The present invention may be realized in hardware, software, or a combination of hardware and software. The present invention may be realized in a centralized fashion in one computer system or in a distributed fashion where different elements are spread across several interconnected computer systems. Any kind of computer system or other apparatus adapted for earning out the methods described herein is suited. A typical combination of hardware and software may be a general purpose computer system with a computer program that, when being loaded and executed, controls the computer system such that it carries out the methods described herein.

The present invention also may be embedded in a computer program product, which comprises all the features enabling the implementation of the methods described herein, and which when loaded in a computer system is able to carry out these methods. Computer program in the present context means any expression, in any language, code or notation, of a set of instructions intended to cause a system having an information processing capability to perform a particular function either directly or after either or both of the following: a) conversion to another language, code or notation; b) reproduction in a different material form.

This invention may be embodied in other forms without departing from the spirit or essential attributes thereof. Accordingly, reference should be made to the following claims, rather than to the foregoing specification, as indicating the scope of the invention.

Patent Citations
Cited PatentFiling datePublication dateApplicantTitle
US5721780 *May 31, 1995Feb 24, 1998Lucent Technologies, Inc.User-transparent security method and apparatus for authenticating user terminal access to a network
US6405318 *Mar 12, 1999Jun 11, 2002Psionic Software, Inc.Intrusion detection system
US6591265 *Apr 3, 2000Jul 8, 2003International Business Machines CorporationDynamic behavior-based access control system and method
US7089212May 21, 2004Aug 8, 2006Sl Patent Holdings LlcSystem and method for controlling access to protected information
US20020046351 *Sep 27, 2001Apr 18, 2002Keisuke TakemoriIntrusion preventing system
US20020126694Dec 27, 2001Sep 12, 2002Mika KaholaMethod for performing link adaptation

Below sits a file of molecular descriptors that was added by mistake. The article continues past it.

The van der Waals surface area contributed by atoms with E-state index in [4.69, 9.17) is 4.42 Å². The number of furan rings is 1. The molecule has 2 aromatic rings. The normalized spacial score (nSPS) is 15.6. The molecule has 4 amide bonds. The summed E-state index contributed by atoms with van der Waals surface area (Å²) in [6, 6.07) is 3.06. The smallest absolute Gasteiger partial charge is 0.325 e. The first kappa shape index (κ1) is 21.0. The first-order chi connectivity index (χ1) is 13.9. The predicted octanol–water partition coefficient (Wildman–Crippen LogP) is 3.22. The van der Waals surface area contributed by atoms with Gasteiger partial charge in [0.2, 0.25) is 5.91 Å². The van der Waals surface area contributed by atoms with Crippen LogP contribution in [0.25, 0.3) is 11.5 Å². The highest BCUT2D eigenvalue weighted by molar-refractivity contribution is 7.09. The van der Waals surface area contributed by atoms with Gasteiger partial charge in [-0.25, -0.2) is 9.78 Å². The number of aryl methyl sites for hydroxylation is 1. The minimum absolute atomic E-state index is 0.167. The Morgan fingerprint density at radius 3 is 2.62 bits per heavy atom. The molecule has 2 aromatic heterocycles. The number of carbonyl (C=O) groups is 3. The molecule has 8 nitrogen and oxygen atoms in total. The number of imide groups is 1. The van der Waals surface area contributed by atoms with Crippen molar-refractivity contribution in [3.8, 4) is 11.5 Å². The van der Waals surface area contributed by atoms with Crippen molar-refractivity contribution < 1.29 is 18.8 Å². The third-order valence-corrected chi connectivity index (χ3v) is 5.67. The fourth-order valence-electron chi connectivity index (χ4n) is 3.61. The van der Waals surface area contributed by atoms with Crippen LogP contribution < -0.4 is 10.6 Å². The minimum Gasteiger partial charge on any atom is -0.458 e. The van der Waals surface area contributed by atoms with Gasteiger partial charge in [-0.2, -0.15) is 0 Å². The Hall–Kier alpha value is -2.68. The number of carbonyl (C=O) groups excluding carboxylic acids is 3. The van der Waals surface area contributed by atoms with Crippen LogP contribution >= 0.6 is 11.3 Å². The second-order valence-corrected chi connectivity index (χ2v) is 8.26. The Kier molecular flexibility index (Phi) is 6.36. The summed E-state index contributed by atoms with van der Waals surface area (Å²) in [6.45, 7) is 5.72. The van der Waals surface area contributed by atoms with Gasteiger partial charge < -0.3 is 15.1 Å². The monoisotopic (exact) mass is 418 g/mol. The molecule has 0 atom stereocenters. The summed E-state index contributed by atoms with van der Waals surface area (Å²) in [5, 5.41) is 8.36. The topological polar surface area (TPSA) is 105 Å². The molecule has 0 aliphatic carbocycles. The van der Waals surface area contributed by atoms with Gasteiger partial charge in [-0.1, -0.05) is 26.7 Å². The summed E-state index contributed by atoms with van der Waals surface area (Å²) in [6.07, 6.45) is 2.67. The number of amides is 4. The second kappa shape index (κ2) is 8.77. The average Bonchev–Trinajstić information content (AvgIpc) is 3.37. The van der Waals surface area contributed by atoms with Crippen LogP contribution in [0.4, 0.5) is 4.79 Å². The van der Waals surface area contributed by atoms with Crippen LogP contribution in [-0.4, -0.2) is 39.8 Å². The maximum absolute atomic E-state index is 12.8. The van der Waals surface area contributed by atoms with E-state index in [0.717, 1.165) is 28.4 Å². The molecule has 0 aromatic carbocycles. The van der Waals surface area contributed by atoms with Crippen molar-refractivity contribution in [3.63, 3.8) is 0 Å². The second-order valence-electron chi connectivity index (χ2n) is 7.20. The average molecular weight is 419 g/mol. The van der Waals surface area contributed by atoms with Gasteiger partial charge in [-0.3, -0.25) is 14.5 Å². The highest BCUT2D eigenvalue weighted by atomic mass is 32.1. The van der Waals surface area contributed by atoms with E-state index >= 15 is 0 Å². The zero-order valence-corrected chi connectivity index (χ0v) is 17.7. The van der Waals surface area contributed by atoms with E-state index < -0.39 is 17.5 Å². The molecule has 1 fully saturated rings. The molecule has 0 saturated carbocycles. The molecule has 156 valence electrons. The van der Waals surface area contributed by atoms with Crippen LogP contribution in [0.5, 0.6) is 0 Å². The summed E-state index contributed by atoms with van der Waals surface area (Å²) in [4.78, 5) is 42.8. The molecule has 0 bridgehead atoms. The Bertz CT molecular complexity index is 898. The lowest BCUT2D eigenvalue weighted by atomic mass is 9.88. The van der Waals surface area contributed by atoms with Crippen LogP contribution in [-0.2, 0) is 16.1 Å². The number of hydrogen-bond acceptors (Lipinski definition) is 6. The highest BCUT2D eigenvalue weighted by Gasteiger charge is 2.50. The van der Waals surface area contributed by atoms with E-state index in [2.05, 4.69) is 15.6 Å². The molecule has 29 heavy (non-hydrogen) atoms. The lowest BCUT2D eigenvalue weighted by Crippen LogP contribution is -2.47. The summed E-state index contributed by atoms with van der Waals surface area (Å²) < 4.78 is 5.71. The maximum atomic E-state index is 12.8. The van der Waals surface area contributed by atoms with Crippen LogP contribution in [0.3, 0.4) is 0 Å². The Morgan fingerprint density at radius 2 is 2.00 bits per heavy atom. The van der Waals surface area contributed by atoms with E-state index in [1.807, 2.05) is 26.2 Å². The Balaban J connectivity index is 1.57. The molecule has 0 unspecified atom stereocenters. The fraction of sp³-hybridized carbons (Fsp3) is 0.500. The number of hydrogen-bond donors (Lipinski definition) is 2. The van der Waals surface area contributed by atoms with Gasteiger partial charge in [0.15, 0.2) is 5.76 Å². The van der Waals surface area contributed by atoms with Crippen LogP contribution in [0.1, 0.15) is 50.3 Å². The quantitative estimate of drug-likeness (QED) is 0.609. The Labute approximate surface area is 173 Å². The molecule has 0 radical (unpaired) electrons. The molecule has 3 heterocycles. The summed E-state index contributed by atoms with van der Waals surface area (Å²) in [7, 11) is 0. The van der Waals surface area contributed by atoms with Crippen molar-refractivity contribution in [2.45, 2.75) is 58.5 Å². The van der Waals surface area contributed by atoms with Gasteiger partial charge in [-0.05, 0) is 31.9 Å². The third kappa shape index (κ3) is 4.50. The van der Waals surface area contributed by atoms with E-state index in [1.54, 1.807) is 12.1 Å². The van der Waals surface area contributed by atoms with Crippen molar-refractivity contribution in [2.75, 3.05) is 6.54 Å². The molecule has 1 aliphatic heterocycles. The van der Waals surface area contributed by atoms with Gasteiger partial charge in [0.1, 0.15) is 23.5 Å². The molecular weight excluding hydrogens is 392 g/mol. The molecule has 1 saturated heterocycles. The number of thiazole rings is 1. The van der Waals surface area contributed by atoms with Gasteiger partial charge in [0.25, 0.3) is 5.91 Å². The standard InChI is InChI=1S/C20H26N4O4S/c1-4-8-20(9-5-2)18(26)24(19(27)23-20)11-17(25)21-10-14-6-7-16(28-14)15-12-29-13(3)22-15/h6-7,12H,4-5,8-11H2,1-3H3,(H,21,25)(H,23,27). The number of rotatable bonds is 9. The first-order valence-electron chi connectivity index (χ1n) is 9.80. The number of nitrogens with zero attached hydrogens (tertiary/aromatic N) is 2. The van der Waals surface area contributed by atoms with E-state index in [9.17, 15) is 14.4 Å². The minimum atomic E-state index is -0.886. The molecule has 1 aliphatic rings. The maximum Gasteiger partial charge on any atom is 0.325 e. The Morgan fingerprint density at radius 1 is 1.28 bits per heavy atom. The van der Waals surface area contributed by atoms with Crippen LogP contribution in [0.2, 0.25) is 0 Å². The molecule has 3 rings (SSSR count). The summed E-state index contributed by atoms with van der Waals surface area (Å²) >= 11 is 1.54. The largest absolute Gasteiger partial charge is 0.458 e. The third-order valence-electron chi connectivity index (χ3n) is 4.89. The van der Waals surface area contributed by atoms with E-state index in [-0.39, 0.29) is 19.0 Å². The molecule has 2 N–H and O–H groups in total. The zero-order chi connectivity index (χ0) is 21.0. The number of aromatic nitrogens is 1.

US20020157021 *Apr 23, 2001Oct 24, 2002Stephen SorkinSystem and method for computer security using multiple cages
US20040111636 *Dec 5, 2002Jun 10, 2004International Business Machines Corp.Defense mechanism for server farm
US20050154926 *Jan 10, 2005Jul 14, 2005Harris Scott C.Techniques for entry of less-than-perfect-passwords
US20060161786 *Jan 20, 2005Jul 20, 2006Shrisha RaoData and system security with failwords
US20070250920 *Apr 23, 2007Oct 25, 2007Jeffrey Dean LindsaySecurity Systems for Protecting an Asset
TW561748B Title not available
Non-Patent Citations
Reference
1Friday, A., et al., "Network layer access control for context-aware IPv6 applications," Wireless Networks, vol. 9, No. 4, pp. 299-309, Jul. 2003.
2Grimm, R., et al., "Separating access control policy, enforcement, and functionality in extensible systems", ACM Transactions on Computer Systems (TOCS), vol. 19 , No. 1, pp. 36-70, Feb. 2001.
3Kraft, R., "Designing a distributed access control processor for network services on the Web," Proceedings of the 2002 ACM Workshop on XML Security, Session 2: Secure Web Services, pp. 36-52, 2002.
4Qin, F., et al., "LIFT: A low overhead practical information flow tracking system for detecting security attacks," Proceedings of the 39th Annual IEEE/ACM International Symposium on Microarchitecture, pp. 135-148, 2006.
5 *Verma et al., "Multi-Module Security : Bio-Secure Steganographic System," Feb. 2010, Proceedings of the 4th National Conference INDIACom-2010.
Referenced by
Citing PatentFiling datePublication dateApplicantTitle
US8898758 *Nov 22, 2013Nov 25, 2014Microsoft CorporationPassive security enforcement
US20140223522 *Nov 22, 2013Aug 7, 2014Microsoft CorporationPassive security enforcement
Classifications
U.S. Classification713/182, 726/28, 713/184, 726/5, 726/2
International ClassificationG06F21/00
Cooperative ClassificationG06F21/55
European ClassificationG06F21/55
Legal Events
DateCodeEventDescription
Jun 27, 2007ASAssignment
Owner name: INTERNATIONAL BUSINESS MACHINES CORPORATION, NEW Y
Free format text: ASSIGNMENT OF ASSIGNORS INTEREST;ASSIGNORS:ABRAHAM, SUBIL M.;CARBONELL, LEE A.;CHENG, TSZ SIMON;ANDOTHERS;REEL/FRAME:019486/0987
Effective date: 20070626